Stock has its detractors, but Rouse still confident


April 12, 1992|By Timothy J. Mullaney

The way Mathias J. DeVito sees it, he did nearly everything a developer should. He stopped building shopping malls in 1987. He didn't load up on undeveloped land in the 1980s. And he doesn't have a lot of empty office buildings. So why is his stock such a punching bag?

Mr. DeVito is chairman of the Rouse Co., the state's best-known developer, founder and developer of Columbia, Md., and the builder of high-profile projects such as Harborplace that have helped stumbling cities all over the country regain their footing.

But Rouse is also at the top of the over-the-counter market's list of stocks most heavily sold short, meaning some on Wall Street are betting on Rouse to stumble.

To the 61-year-old Mr. DeVito, it's simple. His baby is being thrown out with the real estate bath water.

"It's very difficult to elevate the company out of this morass, but we really are in good shape," he insists. "We're different. . . . Five years ago we, as a company, said the country is getting overbuilt. We really began to withdraw from new projects."

Such is Mr. DeVito's job lately, insisting to a skeptical world that Columbia-based Rouse is different, even as real estate developers like Canadian giant Olympia & York founder. Rouse's stock dipped below $13 a share last week, hitting a 52-week low before rebounding to close at $14 Friday. It traded above $21 a share last year.

Those selling the stock short, of course, have other ideas. The "shorts" have sold more than 2.5 million borrowed Rouse shares, betting they can replace the borrowed shares by buying stock after its price falls even more -- allowing them to pocket the difference.

The 2.5 million shares add up to 83 days' worth of normal trading volume in Rouse's stock, a measure of how confident the short sellers are that a rising stock price won't force them to cover their positions in a hurry. The short position in the next-most-shorted stock would take 71 normal trading days to cover, the third one only 37 days.

But as the recession's impact lingers, Rouse is battling to counter conventional wisdom that regional malls populated by full-price stores are ready to get beaten up by lower-cost centers featuring off-price retailers.

Rouse is also fighting the skepticism of those who think the company's finances don't add up -- a debate that soon becomes an arcane fight over accounting procedures.

Indeed, the company sparks two debates among people who follow such things: one about finances and the other about long-term fundamentals.

The financial debate is over whether Rouse is so weighed down by debt payments that it cannot run its existing properties and still make money. Rouse says any financial problem is in short sellers' imagination -- or in their lack of understanding about real estate.

The question about fundamentals is whether malls, which provided about 90 percent of Rouse's operating earnings in recent years, can keep up with smaller shopping centers. Also, will mall tenants, such as department stores and full-price specialty retailers, be able to keep up with faster-growing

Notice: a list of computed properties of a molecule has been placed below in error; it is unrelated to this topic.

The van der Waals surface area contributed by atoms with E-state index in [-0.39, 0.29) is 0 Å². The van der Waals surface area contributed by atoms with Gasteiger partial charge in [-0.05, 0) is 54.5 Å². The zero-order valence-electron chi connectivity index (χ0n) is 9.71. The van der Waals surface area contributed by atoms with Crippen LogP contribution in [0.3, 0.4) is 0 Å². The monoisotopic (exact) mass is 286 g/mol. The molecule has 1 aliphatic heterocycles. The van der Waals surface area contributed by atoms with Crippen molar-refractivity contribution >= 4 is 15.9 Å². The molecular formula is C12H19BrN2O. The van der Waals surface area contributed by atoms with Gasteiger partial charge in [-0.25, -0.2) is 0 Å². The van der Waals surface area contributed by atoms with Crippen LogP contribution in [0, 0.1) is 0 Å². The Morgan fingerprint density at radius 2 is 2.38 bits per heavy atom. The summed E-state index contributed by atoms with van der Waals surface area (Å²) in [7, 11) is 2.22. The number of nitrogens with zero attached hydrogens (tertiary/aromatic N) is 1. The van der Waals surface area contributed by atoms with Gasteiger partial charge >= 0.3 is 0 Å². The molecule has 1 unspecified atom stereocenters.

discounters such as Wal-Mart and Circuit City? Rouse says yes, but others say it is not a settled question.

The malls "won't go out of business," said Kurt Barnard, a NORTHEAST

Burlington Center Burlington, N.J.

Chapel Square New Haven, Conn.

Cherry Hill Cherry Hill, N.J.

Eastfield Mall Springfield, Mass.

Echelon Mall Voorhees, N.J.

Easton Square Easton, Pa.

Faneuil Hall Marketplace Boston

The Gallery at Market East Philadelphia

Paramus Park Paramus, N.J.

Plymouth Meeting Montgomery County, Pa.

South Street Seaport New York

Staten Island Mall Staten Island, N.Y.

Willowbrook Wayne, N.J.

Woodbridge Center Woodbridge, N.J.


Augusta Mall Augusta, Ga.

Bayside Miami

The Mall at Columbia Columbia

Columbus Square Columbus, Ga.

The Gallery at Harborplace Baltimore

Governor's Square Tallahassee, Fla.

Harborplace Baltimore

Harundale Mall Glen Burnie

Jacksonville Landing Jacksonville, Fla.

Midtown Square Charlotte, N.C.

Military Circle Norfolk, Va.

Mondawmin Mall Baltimore

The Shops at National Place Washington, D.C.

Outlet Square Atlanta

Owings Mills Mall Owings Mills

Perimeter Mall Atlanta

South Dekalb Decatur, Ga.

Talbottown Easton, Md.

Tampa Bay Center Tampa, Fla.

Town and Country Center Miami

Underground Atlanta Atlanta

Village of Cross Keys Baltimore

White Marsh Mall White Marsh


Beachwood Place Cleveland

College Square Mall Cedar Falls, Iowa

Franklin Park Toledo, Ohio

The Grand Avenue Milwaukee

Greengate Mall Greensburg, Pa.

Keosippi Mall Keokuk, Iowa

Muscatine Mall Muscatine, Iowa

North Grand Mall Ames, Iowa

Randhurst Center Mount Prospect, Ill.

Ridgedale Center Minnetonka, Minn.

Salem Mall Dayton, Ohio

St. Louse Union Station St. Louis, Mo.

Southland Center Taylor, Mich.

The Mall at St. Matthews Louisville, Ky.

Westland Mall West Burlington, Iowa


Almeda Mall Houston

The Shops at Arizona Center Phoenix

The Citadel Colorado Springs, Colo.

Fashion Island Newport Beach, Calif.

Highland Mall Austin, Texas

Hulen Mall Fort Worth, Texas

Mall St. Vincent Shreveport, La.

North Star San Antonio, Texas

Northwest Arkansas Mall Fayetteville, Ark.

Northwest Mall Houston

Oakwood New Orleans

Pioneer Place Portland, Ore.

Riverwalk New Orleans

Salem Centre Salem, Ore.

Santa Monica Place Santa Monica, Calif.

The Shops at Tabor Center Denver

Westlake Center Seattle

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